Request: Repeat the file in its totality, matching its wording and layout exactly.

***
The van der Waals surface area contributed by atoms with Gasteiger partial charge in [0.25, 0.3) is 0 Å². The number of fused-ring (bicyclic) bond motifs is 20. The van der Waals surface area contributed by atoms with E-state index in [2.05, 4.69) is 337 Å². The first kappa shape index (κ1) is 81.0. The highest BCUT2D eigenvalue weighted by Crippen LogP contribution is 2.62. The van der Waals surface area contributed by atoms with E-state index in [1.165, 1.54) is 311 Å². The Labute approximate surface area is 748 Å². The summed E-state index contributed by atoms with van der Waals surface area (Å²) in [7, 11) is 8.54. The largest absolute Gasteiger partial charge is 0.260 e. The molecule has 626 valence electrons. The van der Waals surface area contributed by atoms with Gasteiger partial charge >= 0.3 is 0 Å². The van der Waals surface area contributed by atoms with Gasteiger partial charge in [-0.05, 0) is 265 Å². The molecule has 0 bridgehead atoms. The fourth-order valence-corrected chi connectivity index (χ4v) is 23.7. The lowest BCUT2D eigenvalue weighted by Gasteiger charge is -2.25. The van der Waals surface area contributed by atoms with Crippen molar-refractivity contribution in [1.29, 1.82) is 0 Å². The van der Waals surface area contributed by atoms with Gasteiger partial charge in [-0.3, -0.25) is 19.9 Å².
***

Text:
The van der Waals surface area contributed by atoms with Gasteiger partial charge in [0.25, 0.3) is 0 Å². The number of fused-ring (bicyclic) bond motifs is 20. The van der Waals surface area contributed by atoms with E-state index in [2.05, 4.69) is 337 Å². The first kappa shape index (κ1) is 81.0. The highest BCUT2D eigenvalue weighted by Crippen LogP contribution is 2.62. The van der Waals surface area contributed by atoms with E-state index in [1.165, 1.54) is 311 Å². The Labute approximate surface area is 748 Å². The summed E-state index contributed by atoms with van der Waals surface area (Å²) in [7, 11) is 8.54. The largest absolute Gasteiger partial charge is 0.260 e. The molecule has 626 valence electrons. The van der Waals surface area contributed by atoms with Gasteiger partial charge >= 0.3 is 0 Å². The van der Waals surface area contributed by atoms with Gasteiger partial charge in [-0.05, 0) is 265 Å². The molecule has 0 bridgehead atoms. The fourth-order valence-corrected chi connectivity index (χ4v) is 23.7. The lowest BCUT2D eigenvalue weighted by Gasteiger charge is -2.25. The van der Waals surface area contributed by atoms with Crippen molar-refractivity contribution in [1.29, 1.82) is 0 Å². The van der Waals surface area contributed by atoms with Gasteiger partial charge in [-0.3, -0.25) is 19.9 Å².